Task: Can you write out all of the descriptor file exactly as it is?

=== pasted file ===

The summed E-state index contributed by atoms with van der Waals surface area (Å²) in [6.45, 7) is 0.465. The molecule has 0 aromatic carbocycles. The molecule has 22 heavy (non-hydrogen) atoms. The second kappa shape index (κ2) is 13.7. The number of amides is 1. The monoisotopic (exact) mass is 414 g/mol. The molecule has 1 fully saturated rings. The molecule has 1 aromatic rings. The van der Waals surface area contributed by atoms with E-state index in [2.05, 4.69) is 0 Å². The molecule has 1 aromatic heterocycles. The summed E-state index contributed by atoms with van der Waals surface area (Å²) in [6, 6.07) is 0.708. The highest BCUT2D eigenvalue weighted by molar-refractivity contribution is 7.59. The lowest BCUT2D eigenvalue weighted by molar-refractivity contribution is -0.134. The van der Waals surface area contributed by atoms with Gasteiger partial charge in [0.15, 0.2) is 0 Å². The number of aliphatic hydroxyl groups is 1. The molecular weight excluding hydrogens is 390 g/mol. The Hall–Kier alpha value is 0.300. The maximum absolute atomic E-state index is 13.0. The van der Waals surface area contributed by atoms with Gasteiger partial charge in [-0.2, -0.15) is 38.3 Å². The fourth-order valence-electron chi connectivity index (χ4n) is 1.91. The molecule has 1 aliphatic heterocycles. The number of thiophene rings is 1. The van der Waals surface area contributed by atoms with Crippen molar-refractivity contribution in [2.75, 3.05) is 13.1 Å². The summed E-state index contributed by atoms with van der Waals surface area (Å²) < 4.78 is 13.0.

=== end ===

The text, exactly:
The summed E-state index contributed by atoms with van der Waals surface area (Å²) in [6.45, 7) is 0.465. The molecule has 0 aromatic carbocycles. The molecule has 22 heavy (non-hydrogen) atoms. The second kappa shape index (κ2) is 13.7. The number of amides is 1. The monoisotopic (exact) mass is 414 g/mol. The molecule has 1 fully saturated rings. The molecule has 1 aromatic rings. The van der Waals surface area contributed by atoms with E-state index in [2.05, 4.69) is 0 Å². The molecule has 1 aromatic heterocycles. The summed E-state index contributed by atoms with van der Waals surface area (Å²) in [6, 6.07) is 0.708. The highest BCUT2D eigenvalue weighted by molar-refractivity contribution is 7.59. The lowest BCUT2D eigenvalue weighted by molar-refractivity contribution is -0.134. The van der Waals surface area contributed by atoms with Gasteiger partial charge in [0.15, 0.2) is 0 Å². The number of aliphatic hydroxyl groups is 1. The molecular weight excluding hydrogens is 390 g/mol. The Hall–Kier alpha value is 0.300. The maximum absolute atomic E-state index is 13.0. The van der Waals surface area contributed by atoms with Gasteiger partial charge in [-0.2, -0.15) is 38.3 Å². The fourth-order valence-electron chi connectivity index (χ4n) is 1.91. The molecule has 1 aliphatic heterocycles. The number of thiophene rings is 1. The van der Waals surface area contributed by atoms with Crippen molar-refractivity contribution in [2.75, 3.05) is 13.1 Å². The summed E-state index contributed by atoms with van der Waals surface area (Å²) < 4.78 is 13.0.